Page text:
A realization gained Friday night paid off big time Saturday morning when the Washington men’s varsity eight rowed to a decisive victory over members of the German National Team in the final race of the 33rd annual Windermere Cup.
Friday, in the event’s first-ever pre-Cup evening sprints, UW’s V8 — the nation’s No. 2-ranked collegiate crew — placed a surprising third in a 600-meter, west-to-east race on Montlake Cut, trailing Washington’s second varsity and the German 8.
“It was a different mindset for us this morning than last night,” UW men’s coach Michael Callahan said. “It almost shocked us last night because we took some bad strokes. I was like, ‘Yeah, it’s going to be over before you know it. Even the national championship will be over before you know it.’ You have to be focused, you have to be on it. We weren’t then. Today we were.”
Washington built a two-second lead in the first 500 meters with a scorching time of 1 minute 17.1 seconds (a time so fast that Callahan speculated that something might have affected the timing marker) and steadily expanded its lead until finishing in 5:42.134 with an open-water margin over Germany (5:47.042) and eighth-ranked Boston University (5:49.358).
“We tried to control the start last night, and I think that really dialed the guys in today,” Callahan said. “We’ve got to be aggressive off the first stroke and establish our rhythm. It was a good turn of the tide for us between last night and this morning.”
In the women’s feature race on a beautiful morning (mostly sunny, low 60s), Washington’s varsity eight also led wire-to-wire and finished with a 5.5-second, open-water win over Germany, followed by UW’s second varsity eight and UCLA. The Huskies’ winning time, 6:14.379, ranks as the third-fastest women’s time during any collegiate competition on the Cut’s 2,000-meter course.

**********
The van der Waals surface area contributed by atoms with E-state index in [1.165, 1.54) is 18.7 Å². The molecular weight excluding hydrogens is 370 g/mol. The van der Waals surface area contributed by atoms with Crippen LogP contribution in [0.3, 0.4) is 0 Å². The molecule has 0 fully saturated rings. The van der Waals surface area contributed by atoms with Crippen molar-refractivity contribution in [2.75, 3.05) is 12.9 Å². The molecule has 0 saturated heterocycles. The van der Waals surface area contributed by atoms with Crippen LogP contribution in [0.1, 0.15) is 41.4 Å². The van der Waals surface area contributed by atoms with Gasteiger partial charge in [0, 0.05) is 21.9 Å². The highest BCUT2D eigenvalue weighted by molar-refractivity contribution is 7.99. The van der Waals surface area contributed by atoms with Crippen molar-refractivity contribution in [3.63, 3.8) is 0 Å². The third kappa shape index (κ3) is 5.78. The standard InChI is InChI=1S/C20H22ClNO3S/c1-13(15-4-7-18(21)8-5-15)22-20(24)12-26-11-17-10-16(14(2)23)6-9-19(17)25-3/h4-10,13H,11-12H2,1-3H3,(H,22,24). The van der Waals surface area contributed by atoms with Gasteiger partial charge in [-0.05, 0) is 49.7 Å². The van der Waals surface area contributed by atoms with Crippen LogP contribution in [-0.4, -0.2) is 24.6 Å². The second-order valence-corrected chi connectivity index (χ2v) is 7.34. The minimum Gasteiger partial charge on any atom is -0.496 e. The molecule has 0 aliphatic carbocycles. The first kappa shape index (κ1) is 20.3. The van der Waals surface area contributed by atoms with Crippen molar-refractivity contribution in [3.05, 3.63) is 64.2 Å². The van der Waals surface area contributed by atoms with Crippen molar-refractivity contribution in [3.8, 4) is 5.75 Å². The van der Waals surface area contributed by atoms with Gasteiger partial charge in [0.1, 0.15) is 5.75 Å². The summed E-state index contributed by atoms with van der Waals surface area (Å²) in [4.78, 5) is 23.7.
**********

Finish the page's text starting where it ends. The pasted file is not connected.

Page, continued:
The V8 during Farooq’s first year at UW, 2017, set school record of 6:07.03. Only the 1987 crew from the then-Soviet Union has recorded a better women’s time on the Cut (6:11.73).
“There was a tail wind at the beginning, but there was definitely a headwind at the end,” UW women’s coach Yasmin Farooq said. “When I drove my launch under the Montlake Bridge I got hit with it and it actually knocked me sideways.”
Farooq sees the fast time as a favorable indicator.
“The perfect marriage of everything helped that 2017 one go,” she recalled. “That was the year of the confluence of a lot of flow, the wind. But you know what? Great racing on opening day has been a good sign for us in the past, so we’ll take it.”
UW won the women’s national championship in 2017, and the 2019 team is virtually certain to retain its No. 1 ranking heading into the Pac-12 Championships on May 19.
UW boats won nine of 10 collegiate races on the 24-race program. With the women’s second varsity eight competing in the feature race (and finishing third), Washington’s third varsity won the Cascade Cup (ordinarily a 2V8 race), finishing almost four seconds ahead of UCLA’s 2V8. The Seattle Pacific second varsity won the won the women’s Collegiate Open 8+, followed by Seattle University’s varsity and a UW fourth varsity eight that included two coxswains inserted as rowers.